Sounds easy, right? Unfortunately, we live in a world of competitive stress; a world where we are so busy and overwhelmed, we cannot imagine having bandwidth for our ourselves, let alone anyone else. In most of those scenarios, our stress manifests as unproductive thoughts, which prevent us from being our best. Yet, what sets high performers apart in moments of stress is the ability to quiet the mind. It’s a skill we are born with and in tune with at a young age…. but somehow we lost it along the way. Luckily for me, my son was there to realign my path.

We can learn a lot from our kids. Their minds operate in the present. They see the butterflies while we are out for a walk or notice when their parents are sad and distracted. Being in the present moment allows them to be intuitive and aware because somehow we lose that skill as we get older. We let our minds take us to places that we don’t want to go, sometimes in situations where the consequences are significant.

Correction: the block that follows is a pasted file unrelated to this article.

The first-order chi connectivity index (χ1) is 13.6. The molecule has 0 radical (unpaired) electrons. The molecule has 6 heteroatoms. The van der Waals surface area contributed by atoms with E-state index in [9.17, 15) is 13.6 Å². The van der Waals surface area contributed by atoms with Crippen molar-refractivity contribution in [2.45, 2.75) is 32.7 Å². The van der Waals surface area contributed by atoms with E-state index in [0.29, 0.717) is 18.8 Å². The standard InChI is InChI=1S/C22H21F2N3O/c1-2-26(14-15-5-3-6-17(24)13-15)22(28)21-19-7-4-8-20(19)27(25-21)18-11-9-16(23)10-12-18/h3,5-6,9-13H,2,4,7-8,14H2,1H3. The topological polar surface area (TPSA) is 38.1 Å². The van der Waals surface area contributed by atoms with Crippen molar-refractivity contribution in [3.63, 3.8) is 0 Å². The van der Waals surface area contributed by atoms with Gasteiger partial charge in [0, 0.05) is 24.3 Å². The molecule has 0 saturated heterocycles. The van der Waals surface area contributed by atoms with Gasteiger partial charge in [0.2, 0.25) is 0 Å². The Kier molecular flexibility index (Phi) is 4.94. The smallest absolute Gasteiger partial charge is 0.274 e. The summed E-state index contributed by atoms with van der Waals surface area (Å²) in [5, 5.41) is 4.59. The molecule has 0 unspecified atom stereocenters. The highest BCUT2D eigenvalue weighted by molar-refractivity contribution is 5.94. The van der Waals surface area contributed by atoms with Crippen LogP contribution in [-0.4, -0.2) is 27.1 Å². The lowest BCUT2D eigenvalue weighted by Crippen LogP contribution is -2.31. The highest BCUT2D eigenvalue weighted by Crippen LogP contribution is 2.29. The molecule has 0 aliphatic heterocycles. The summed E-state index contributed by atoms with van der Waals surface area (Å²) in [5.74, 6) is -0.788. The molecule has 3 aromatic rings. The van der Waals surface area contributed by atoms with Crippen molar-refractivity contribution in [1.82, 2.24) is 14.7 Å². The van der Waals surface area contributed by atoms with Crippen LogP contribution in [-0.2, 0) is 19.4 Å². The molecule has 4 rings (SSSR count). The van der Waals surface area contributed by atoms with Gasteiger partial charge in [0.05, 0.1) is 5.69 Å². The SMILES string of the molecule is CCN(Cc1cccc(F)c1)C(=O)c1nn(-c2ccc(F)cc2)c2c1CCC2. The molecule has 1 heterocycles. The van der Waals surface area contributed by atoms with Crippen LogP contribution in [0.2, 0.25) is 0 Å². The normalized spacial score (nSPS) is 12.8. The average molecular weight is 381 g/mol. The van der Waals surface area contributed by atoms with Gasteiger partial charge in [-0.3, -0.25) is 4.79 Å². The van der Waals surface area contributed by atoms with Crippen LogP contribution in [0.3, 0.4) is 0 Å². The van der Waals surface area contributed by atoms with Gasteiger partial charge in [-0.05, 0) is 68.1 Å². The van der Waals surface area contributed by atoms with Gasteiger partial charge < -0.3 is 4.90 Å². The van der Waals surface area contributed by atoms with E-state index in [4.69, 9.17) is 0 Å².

All we have is this moment. When I lean into the moment I find my badass, superwoman self! That person is inside all of us – a person who is capable, strong, and a role model for others. Once I realized what I was leaning into – blissful harmony instead of an unattainable balance – I found her… I found me. The best version of me because I now live where my feet are planted. I embrace harmony instead of balance, and see the laughter, the love, and the learning whether it’s on the battlefield as a warfighter, in the boardroom as a leader, or during bath time as a parent.


  • Dr. Jannell MacAulay

    Lt Col, USAF Retired

    Dr Jannell MacAulay is a combat veteran who served 20 years in the US Air Force as a pilot, commander, special operations consultant, and professionalism instructor. With her innovative leadership style, she was the first leader to introduce mindfulness as a proactive performance strategy within the US military. She continues to consult within the DoD, DoJ, and corporate America delivering keynotes and a high-performance warrior mindset training program, called Warrior’s Edge, which she developed with Pete Carroll of the Seattle Seahawks and Dr Michael Gervais. She is a TEDx speaker and mother of two, who is on a mission to help individuals excel in high-stress and rugged environments, by showing them how to lean into each moment to find their best selves. Check out her TEDx talk here: